One extra week for Microsoft to defend tying IE to Windows

After a Financial Times report this morning cited April 28 as the deadline for Microsoft to comply with a request by the European Commission to respond to its latest Statement of Objections, reporters close to the story wondered why that seemed like one week too many. As it turned out, the FT had something of a scoop and didn't even know it, as Microsoft confirmed the news to Reuters later in the day. April 21 had been the company's anticipated deadline.

Last January, the EC issued a formal objection to Microsoft regarding its practice of bundling Internet Explorer with Windows, which it claims doesn't give browser competitors a level playing field. Statements of Objections are the first steps taken in launching formal court proceedings against a prospective defendant; yesterday, the EC issued a similar notice against the government of the United Kingdom, for interpreting or "transposing" an EU law in a way which could enable interception of private Internet communications data.

This latest Microsoft charge is actually the most recent event in a very old case, dating back to the 1998 US' antitrust case against Microsoft. So it should be no surprise that one of the "usual suspects" in public disputes about Internet Explorer has signed its name on as an interested third party, joining such notables as Google, IBM, and the Mozilla Foundation. Though Mozilla stated its status did not mean it should be considered taking a stand against Microsoft, in a statement this morning, the European Committee for Interoperable Systems stated its new status should be interpreted that way.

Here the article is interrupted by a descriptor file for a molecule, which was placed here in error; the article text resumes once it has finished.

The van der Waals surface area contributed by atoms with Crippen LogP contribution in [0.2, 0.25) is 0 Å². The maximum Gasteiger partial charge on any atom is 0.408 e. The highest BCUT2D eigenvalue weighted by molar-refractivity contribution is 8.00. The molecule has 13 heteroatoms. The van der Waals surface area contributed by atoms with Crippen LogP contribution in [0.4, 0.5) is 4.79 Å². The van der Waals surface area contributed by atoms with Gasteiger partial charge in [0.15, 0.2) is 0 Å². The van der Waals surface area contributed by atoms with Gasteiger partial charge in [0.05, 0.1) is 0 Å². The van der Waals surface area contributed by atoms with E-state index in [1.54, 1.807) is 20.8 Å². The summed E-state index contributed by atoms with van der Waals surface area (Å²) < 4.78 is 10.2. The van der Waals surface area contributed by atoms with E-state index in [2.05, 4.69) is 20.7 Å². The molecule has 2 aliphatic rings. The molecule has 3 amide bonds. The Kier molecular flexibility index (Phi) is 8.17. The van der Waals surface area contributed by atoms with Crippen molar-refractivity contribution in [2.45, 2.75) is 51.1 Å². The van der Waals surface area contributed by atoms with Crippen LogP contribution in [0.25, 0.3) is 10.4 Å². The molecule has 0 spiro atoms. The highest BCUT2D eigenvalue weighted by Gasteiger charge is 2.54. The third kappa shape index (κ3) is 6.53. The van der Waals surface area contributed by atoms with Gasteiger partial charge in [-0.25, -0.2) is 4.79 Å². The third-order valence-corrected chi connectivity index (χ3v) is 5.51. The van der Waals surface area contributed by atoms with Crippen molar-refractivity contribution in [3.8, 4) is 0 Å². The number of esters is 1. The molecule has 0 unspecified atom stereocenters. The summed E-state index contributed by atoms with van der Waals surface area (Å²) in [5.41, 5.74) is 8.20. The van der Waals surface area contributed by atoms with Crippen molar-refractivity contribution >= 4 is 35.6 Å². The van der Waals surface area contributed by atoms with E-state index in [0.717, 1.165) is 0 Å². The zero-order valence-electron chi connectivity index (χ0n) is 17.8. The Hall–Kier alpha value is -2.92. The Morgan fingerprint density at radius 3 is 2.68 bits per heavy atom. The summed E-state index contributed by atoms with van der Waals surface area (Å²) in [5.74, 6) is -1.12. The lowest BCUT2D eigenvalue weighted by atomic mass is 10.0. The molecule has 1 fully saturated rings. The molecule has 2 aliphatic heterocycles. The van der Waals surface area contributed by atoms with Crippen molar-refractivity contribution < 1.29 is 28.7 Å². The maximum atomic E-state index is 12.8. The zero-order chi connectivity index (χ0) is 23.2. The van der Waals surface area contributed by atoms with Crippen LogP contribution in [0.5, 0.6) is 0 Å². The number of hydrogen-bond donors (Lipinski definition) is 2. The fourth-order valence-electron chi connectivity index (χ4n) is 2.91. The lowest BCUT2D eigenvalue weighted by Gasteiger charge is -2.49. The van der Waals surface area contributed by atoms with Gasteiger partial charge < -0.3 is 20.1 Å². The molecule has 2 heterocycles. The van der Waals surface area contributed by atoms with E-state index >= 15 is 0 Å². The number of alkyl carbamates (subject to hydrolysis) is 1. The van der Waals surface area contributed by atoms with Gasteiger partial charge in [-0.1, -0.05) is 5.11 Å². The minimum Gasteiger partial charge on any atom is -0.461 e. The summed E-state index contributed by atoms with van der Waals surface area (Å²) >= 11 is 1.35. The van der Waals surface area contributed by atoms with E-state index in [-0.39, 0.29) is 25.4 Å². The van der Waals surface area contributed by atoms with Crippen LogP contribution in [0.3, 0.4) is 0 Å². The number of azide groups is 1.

"This is an important case to ensure that browsers can compete on the merits and that consumers have a true choice in the software they use to access the World-Wide Web," stated ECIS spokesperson Thomas Vinje this morning (PDF available here). "Smaller, more innovative browser developers need a level playing field. That is why there is such broad support for the Commission's preliminary findings of abuse."

Browser maker Opera Software is an ECIS member, though other major browser manufacturers Mozilla, Google, and Apple are not. However, in its statement this morning, the ECIS deemed itself an "intervenor" in the Microsoft affair, and tied itself to Google, Mozilla, and Free Software Foundation Europe, calling them "intervenors seeking an end to these anti-competitive practices."

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